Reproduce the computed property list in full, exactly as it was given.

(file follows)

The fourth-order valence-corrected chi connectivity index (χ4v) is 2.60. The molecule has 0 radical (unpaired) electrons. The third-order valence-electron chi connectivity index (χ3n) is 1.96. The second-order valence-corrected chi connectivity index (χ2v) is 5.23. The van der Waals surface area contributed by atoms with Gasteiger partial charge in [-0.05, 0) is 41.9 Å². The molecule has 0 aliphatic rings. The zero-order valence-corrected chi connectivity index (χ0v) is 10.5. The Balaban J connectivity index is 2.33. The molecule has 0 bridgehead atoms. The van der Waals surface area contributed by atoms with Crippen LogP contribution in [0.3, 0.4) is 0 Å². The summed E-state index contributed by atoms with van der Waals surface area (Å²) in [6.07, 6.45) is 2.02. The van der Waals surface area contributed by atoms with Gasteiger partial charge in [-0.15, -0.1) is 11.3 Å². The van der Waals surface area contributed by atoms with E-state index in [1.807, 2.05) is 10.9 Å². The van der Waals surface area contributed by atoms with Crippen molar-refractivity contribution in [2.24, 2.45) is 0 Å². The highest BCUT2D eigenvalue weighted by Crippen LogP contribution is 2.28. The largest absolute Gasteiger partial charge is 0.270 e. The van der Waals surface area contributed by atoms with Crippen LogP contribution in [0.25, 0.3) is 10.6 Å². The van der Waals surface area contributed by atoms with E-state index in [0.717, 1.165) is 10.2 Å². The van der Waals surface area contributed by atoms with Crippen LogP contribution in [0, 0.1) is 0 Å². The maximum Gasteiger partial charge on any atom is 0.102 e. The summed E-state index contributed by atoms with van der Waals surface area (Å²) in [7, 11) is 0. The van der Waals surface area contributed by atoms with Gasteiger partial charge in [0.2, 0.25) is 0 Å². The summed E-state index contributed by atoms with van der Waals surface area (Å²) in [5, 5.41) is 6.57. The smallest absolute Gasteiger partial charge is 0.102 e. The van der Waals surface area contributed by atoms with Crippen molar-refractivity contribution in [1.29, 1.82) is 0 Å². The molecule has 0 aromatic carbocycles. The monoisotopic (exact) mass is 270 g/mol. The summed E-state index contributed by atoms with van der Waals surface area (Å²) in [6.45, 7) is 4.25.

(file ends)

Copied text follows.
The fourth-order valence-corrected chi connectivity index (χ4v) is 2.60. The molecule has 0 radical (unpaired) electrons. The third-order valence-electron chi connectivity index (χ3n) is 1.96. The second-order valence-corrected chi connectivity index (χ2v) is 5.23. The van der Waals surface area contributed by atoms with Gasteiger partial charge in [-0.05, 0) is 41.9 Å². The molecule has 0 aliphatic rings. The zero-order valence-corrected chi connectivity index (χ0v) is 10.5. The Balaban J connectivity index is 2.33. The molecule has 0 bridgehead atoms. The van der Waals surface area contributed by atoms with Crippen LogP contribution in [0.3, 0.4) is 0 Å². The summed E-state index contributed by atoms with van der Waals surface area (Å²) in [6.07, 6.45) is 2.02. The van der Waals surface area contributed by atoms with Gasteiger partial charge in [-0.15, -0.1) is 11.3 Å². The van der Waals surface area contributed by atoms with E-state index in [1.807, 2.05) is 10.9 Å². The van der Waals surface area contributed by atoms with Crippen molar-refractivity contribution in [2.24, 2.45) is 0 Å². The highest BCUT2D eigenvalue weighted by Crippen LogP contribution is 2.28. The largest absolute Gasteiger partial charge is 0.270 e. The van der Waals surface area contributed by atoms with Crippen LogP contribution in [0.25, 0.3) is 10.6 Å². The van der Waals surface area contributed by atoms with E-state index in [0.717, 1.165) is 10.2 Å². The van der Waals surface area contributed by atoms with Crippen LogP contribution in [0, 0.1) is 0 Å². The maximum Gasteiger partial charge on any atom is 0.102 e. The summed E-state index contributed by atoms with van der Waals surface area (Å²) in [7, 11) is 0. The van der Waals surface area contributed by atoms with Gasteiger partial charge in [0.2, 0.25) is 0 Å². The summed E-state index contributed by atoms with van der Waals surface area (Å²) in [5, 5.41) is 6.57. The smallest absolute Gasteiger partial charge is 0.102 e. The van der Waals surface area contributed by atoms with Crippen molar-refractivity contribution in [1.29, 1.82) is 0 Å². The molecule has 0 aromatic carbocycles. The monoisotopic (exact) mass is 270 g/mol. The summed E-state index contributed by atoms with van der Waals surface area (Å²) in [6.45, 7) is 4.25.